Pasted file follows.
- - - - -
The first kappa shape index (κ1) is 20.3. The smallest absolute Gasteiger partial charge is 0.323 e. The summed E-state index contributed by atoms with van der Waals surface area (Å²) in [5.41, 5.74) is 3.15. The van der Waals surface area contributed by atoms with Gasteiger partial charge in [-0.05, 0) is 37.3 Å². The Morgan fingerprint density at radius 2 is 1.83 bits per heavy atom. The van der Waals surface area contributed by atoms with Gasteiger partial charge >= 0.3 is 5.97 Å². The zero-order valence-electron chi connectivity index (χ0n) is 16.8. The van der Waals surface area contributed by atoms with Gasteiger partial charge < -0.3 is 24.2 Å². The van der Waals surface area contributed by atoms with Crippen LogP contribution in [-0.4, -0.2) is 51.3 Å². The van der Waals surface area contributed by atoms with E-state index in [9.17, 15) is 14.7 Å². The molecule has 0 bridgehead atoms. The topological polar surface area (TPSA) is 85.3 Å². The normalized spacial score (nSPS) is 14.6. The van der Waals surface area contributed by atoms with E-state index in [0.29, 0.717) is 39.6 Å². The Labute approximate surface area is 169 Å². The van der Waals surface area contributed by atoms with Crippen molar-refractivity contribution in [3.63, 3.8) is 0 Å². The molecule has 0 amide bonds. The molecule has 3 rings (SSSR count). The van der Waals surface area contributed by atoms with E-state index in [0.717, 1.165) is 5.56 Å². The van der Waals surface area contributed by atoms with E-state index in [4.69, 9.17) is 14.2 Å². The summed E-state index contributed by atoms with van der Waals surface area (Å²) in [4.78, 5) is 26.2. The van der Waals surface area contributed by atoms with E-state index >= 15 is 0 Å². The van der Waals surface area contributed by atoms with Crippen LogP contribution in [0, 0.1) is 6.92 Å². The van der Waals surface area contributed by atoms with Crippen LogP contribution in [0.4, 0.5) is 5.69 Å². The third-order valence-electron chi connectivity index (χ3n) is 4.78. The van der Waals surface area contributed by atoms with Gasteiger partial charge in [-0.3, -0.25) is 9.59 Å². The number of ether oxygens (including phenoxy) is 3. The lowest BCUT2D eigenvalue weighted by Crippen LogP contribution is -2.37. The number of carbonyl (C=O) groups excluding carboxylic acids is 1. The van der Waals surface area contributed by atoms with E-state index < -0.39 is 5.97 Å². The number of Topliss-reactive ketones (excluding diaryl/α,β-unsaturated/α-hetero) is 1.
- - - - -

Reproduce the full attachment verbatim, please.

The first kappa shape index (κ1) is 20.3. The smallest absolute Gasteiger partial charge is 0.323 e. The summed E-state index contributed by atoms with van der Waals surface area (Å²) in [5.41, 5.74) is 3.15. The van der Waals surface area contributed by atoms with Gasteiger partial charge in [-0.05, 0) is 37.3 Å². The Morgan fingerprint density at radius 2 is 1.83 bits per heavy atom. The van der Waals surface area contributed by atoms with Gasteiger partial charge >= 0.3 is 5.97 Å². The zero-order valence-electron chi connectivity index (χ0n) is 16.8. The van der Waals surface area contributed by atoms with Gasteiger partial charge < -0.3 is 24.2 Å². The van der Waals surface area contributed by atoms with Crippen LogP contribution in [-0.4, -0.2) is 51.3 Å². The van der Waals surface area contributed by atoms with E-state index in [9.17, 15) is 14.7 Å². The molecule has 0 bridgehead atoms. The topological polar surface area (TPSA) is 85.3 Å². The normalized spacial score (nSPS) is 14.6. The van der Waals surface area contributed by atoms with E-state index in [0.29, 0.717) is 39.6 Å². The Labute approximate surface area is 169 Å². The van der Waals surface area contributed by atoms with Crippen molar-refractivity contribution in [3.63, 3.8) is 0 Å². The molecule has 0 amide bonds. The molecule has 3 rings (SSSR count). The van der Waals surface area contributed by atoms with E-state index in [0.717, 1.165) is 5.56 Å². The van der Waals surface area contributed by atoms with E-state index in [4.69, 9.17) is 14.2 Å². The summed E-state index contributed by atoms with van der Waals surface area (Å²) in [4.78, 5) is 26.2. The van der Waals surface area contributed by atoms with E-state index >= 15 is 0 Å². The van der Waals surface area contributed by atoms with Crippen LogP contribution in [0, 0.1) is 6.92 Å². The van der Waals surface area contributed by atoms with Crippen LogP contribution in [0.4, 0.5) is 5.69 Å². The third-order valence-electron chi connectivity index (χ3n) is 4.78. The van der Waals surface area contributed by atoms with Gasteiger partial charge in [-0.3, -0.25) is 9.59 Å². The number of ether oxygens (including phenoxy) is 3. The lowest BCUT2D eigenvalue weighted by Crippen LogP contribution is -2.37. The number of carbonyl (C=O) groups excluding carboxylic acids is 1. The van der Waals surface area contributed by atoms with E-state index < -0.39 is 5.97 Å². The number of Topliss-reactive ketones (excluding diaryl/α,β-unsaturated/α-hetero) is 1.